The probable cause of the reaction-time effect was a required period of time to achieve the permeation of Fe(OTs)3 and the polymerization of EDOT. When the reaction time was not long enough, the polymerization degree and doping level of PEDOT were low. As a result, the molecular weight of PEDOT was small, and the conjugation chain was short; thus the resistivity was high. Surface resistivity and volume resistivity were lowest when the reaction time was 4 h. With the optimum reaction time of 4 h, the in situ generated PEDOT particles were uniformly adsorbed onto the fiber surface, resulting in a conductive paper with the highest obtainable conductivity. The resistivity increased slightly with additional reaction time perhaps due to the formation of PEDOT particle clusters (aggregates).
Effect of Molar Ratio of EDOT/Fe(OTs)3
Molar ratio of EDOT to Fe(OTs)3 had a significant effect on PEDOT yield. When the ratio was 1:0.5, insufficient oxidant was available to oxidize all of the EDOT monomers, resulting in lower PEDOT yield (Table 1). Therefore, the surface resistivity and volume resistivity of the conductive paper were at a relatively higher level of 739.5 Ω/□ and 10.17 Ω·cm, respectively. When the molar ratio of EDOT to Fe(OTs)3 was 1:1, the surface resistivity and volume resistivity were 43.0 Ω/□ and 0.66 Ω·cm, respectively, or more than one order of magnitude lower than for the conductive paper prepared with an EDOT/Fe(OTs)3 molar ratio of 1:0.5. With additional increases in the Fe(OTs)3 concentration, the resistivity of resulting conductive paper continued to decrease slowly. The choice of the molar ratio of EDOT to Fe(OTs)3 mainly depends on the desired conductivity of the conductive paper. The molar ratio of EDOT to Fe(OTs)3 of 1:1 was optimal when considering both cost and performance factors.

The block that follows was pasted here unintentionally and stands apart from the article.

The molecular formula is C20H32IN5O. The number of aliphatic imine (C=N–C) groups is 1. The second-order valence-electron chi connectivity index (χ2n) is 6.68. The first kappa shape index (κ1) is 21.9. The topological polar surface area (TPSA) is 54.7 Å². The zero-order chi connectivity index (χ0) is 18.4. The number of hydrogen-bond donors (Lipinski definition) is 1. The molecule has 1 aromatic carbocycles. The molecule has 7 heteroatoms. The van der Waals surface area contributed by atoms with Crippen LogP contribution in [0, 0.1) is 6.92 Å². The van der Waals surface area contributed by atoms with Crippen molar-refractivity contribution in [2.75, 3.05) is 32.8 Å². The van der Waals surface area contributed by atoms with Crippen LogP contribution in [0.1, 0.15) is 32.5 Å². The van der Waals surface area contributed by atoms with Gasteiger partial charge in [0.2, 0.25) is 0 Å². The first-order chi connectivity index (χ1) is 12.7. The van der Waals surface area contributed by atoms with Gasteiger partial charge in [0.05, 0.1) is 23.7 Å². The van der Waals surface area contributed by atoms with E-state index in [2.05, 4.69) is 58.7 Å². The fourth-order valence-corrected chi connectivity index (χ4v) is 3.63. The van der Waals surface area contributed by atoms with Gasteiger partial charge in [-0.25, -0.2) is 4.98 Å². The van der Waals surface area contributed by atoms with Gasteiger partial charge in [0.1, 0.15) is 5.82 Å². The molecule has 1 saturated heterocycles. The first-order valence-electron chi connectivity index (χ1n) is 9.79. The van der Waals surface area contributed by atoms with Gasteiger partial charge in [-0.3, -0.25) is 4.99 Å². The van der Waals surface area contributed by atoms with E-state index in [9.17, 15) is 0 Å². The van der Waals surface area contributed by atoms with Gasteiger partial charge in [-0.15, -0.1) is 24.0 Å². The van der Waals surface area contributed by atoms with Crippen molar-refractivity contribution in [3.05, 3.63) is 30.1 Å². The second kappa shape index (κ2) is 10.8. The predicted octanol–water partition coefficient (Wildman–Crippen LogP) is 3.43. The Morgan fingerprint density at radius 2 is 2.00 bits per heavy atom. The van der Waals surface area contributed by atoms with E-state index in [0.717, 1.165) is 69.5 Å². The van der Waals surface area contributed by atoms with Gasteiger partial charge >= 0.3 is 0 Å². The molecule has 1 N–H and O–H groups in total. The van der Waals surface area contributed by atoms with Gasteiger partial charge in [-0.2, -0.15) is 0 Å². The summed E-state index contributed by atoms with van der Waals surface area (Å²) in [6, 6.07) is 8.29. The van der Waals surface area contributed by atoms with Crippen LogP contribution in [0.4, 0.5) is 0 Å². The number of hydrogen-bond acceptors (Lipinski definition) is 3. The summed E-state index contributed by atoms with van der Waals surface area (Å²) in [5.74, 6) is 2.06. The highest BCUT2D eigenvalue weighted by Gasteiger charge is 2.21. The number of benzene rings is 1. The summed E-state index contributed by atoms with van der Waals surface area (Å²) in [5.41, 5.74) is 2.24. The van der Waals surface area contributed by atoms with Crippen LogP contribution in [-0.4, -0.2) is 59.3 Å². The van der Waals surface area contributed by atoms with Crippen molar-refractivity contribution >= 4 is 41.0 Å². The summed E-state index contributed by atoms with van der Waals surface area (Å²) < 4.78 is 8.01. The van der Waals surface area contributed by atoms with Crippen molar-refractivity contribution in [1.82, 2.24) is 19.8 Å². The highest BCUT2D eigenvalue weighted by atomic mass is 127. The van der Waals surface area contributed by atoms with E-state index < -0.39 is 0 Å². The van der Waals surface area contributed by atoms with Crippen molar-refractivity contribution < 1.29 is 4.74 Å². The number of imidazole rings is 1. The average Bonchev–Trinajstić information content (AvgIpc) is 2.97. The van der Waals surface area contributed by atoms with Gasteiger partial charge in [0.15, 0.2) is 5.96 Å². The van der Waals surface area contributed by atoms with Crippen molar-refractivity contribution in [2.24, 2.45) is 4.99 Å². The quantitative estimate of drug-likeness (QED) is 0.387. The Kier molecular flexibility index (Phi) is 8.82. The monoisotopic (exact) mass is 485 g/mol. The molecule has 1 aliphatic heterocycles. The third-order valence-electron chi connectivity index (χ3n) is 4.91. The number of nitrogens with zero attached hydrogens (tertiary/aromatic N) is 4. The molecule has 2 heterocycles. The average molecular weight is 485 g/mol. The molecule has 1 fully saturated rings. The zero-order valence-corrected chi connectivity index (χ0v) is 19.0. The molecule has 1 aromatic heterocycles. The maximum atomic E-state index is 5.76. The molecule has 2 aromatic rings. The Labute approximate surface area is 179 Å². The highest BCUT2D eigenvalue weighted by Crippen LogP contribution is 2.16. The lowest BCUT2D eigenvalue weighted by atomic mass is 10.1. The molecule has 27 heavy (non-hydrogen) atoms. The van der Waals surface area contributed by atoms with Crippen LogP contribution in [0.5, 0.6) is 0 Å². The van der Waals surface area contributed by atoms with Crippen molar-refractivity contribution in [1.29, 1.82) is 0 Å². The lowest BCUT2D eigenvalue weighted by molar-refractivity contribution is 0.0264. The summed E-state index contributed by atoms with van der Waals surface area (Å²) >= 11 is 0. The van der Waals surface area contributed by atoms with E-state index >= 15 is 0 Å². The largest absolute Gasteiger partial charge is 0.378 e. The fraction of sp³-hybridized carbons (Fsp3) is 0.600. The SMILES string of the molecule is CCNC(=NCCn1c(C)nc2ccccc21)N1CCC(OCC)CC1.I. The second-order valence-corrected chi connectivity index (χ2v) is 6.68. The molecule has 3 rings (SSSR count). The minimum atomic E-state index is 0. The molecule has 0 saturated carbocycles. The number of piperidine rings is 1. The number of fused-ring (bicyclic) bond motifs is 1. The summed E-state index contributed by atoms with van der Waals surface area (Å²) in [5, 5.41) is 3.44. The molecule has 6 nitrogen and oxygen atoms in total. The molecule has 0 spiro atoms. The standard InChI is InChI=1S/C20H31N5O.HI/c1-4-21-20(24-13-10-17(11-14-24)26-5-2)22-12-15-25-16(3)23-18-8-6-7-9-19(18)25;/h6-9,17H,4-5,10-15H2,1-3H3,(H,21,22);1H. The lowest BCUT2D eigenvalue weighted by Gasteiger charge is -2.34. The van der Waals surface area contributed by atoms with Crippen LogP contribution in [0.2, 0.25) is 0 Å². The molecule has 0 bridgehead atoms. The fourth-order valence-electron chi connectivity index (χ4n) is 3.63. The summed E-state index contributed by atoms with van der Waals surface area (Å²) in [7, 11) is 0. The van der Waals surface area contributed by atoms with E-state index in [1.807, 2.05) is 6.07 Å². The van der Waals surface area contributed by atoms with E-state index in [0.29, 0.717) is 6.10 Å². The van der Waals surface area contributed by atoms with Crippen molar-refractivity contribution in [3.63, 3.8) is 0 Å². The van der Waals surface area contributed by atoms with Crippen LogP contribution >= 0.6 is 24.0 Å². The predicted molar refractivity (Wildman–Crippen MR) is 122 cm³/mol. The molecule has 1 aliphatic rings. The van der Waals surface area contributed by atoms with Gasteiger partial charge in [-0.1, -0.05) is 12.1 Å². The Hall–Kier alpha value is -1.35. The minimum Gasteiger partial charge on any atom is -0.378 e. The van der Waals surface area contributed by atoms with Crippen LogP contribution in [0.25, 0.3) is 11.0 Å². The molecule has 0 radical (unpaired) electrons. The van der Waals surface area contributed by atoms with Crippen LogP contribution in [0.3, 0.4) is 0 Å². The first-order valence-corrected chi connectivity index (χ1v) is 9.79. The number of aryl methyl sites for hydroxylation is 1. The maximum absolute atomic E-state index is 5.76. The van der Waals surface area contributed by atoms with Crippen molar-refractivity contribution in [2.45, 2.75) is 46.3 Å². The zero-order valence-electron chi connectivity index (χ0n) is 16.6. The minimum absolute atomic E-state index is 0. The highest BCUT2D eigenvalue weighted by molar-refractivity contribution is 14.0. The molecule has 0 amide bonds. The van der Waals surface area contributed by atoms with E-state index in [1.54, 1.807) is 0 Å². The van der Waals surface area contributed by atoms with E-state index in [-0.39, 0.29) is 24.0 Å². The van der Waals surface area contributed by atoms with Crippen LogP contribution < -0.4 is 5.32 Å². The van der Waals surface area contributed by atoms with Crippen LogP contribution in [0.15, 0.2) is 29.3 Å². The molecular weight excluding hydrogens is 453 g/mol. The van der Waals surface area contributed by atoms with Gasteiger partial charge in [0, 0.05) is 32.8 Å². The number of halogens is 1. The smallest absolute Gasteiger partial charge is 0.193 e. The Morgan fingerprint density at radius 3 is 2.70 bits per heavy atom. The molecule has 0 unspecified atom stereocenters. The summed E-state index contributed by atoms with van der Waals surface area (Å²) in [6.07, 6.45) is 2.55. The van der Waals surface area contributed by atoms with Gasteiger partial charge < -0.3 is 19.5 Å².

Table 1. Effect of Molar Ratio on Surface Resistivity (ρS0) and Volume Resistivity (ρV0)
Threshold Concentration of EDOT